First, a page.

A Pigeon Sat on a Branch Reflecting on Existence

Like the ruminating bird of its title, Roy Andersson’s latest film (the concluding chapter in his trilogy about “being a human being”) perches decidedly above the world it studies, gazing down fixedly upon its inhabitants from a perspective at once sympathetically engaged and assiduously distanced.

A Pigeon Sat on a Branch Reflecting on Existence surveys an array of characters—mostly urban sad sacks whose pallid skin and doughy physiques externalize some inchoate malaise—though the film returns most consistently to a pair of traveling salesmen hawking some truly depressing novelty gags. “We want to help people have fun,” one of the peddlers mumbles and Andersson indeed offers viewers some genuine art-house giggles in his wryly observed comic vignettes, captured in exquisitely composed static long takes.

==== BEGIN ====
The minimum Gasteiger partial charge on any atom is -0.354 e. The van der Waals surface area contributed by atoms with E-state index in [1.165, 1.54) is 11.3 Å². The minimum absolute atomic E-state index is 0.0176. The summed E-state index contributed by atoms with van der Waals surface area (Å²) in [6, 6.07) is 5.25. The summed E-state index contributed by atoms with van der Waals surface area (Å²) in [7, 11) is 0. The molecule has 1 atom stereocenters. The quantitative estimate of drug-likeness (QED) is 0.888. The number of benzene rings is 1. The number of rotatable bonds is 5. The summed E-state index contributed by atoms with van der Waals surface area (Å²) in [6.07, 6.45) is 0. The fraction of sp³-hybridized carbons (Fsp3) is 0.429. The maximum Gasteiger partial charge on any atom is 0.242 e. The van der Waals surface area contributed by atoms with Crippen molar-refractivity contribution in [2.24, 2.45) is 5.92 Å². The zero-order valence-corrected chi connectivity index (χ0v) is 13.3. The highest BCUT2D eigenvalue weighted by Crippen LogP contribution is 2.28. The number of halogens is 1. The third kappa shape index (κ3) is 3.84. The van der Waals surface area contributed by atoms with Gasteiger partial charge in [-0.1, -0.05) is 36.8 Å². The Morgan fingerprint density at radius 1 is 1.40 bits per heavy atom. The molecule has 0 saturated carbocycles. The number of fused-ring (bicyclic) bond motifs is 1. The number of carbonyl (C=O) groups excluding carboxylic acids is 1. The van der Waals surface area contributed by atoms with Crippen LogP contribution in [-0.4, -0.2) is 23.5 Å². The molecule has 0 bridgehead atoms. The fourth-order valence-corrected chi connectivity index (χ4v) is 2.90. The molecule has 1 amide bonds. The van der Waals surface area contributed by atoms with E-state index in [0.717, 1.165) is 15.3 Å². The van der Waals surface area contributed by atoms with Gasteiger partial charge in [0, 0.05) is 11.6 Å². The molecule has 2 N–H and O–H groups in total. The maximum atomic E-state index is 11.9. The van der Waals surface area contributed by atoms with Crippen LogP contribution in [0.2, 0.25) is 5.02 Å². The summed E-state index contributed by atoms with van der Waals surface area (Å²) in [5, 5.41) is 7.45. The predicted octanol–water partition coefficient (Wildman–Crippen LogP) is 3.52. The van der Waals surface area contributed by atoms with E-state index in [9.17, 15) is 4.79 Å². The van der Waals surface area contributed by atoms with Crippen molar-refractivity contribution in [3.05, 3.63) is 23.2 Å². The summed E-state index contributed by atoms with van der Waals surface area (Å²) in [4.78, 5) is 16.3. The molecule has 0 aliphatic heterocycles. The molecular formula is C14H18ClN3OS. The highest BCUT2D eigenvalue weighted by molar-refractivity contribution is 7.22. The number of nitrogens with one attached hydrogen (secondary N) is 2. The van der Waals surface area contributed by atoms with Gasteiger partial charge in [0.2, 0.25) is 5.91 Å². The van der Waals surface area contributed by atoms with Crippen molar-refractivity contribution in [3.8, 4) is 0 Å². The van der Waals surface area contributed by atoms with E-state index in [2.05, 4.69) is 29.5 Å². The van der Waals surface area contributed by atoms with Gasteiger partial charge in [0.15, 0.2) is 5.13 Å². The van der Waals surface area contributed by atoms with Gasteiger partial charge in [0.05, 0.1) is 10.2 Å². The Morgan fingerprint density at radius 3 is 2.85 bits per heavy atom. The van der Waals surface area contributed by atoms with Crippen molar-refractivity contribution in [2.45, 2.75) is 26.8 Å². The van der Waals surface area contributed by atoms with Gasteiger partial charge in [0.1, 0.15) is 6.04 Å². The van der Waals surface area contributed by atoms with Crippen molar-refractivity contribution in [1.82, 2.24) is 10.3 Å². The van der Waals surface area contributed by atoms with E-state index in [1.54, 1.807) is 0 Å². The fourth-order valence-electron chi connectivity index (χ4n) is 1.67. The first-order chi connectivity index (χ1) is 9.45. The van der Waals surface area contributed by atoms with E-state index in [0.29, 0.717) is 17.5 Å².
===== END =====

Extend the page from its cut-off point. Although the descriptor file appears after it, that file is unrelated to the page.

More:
This brand of durational deadpan can admittedly hit its limits pretty quickly. Andersson wisely intersperses scenes less tethered to the absurdist rhythms of everyday monotony, unexpectedly introducing historical anachronism, unsettling cruelty, and even musical revelry. In the film’s most moving sequence, an elderly pub patron flashes back to 1943, when he sat in the same establishment as the lusty proprietor led everyone present in a rousing night of shots, smooches, and song. Such moments underscore how the film’s meticulously managed surfaces resonate most when we’re allowed a peek at the memories and mysteries churning beneath.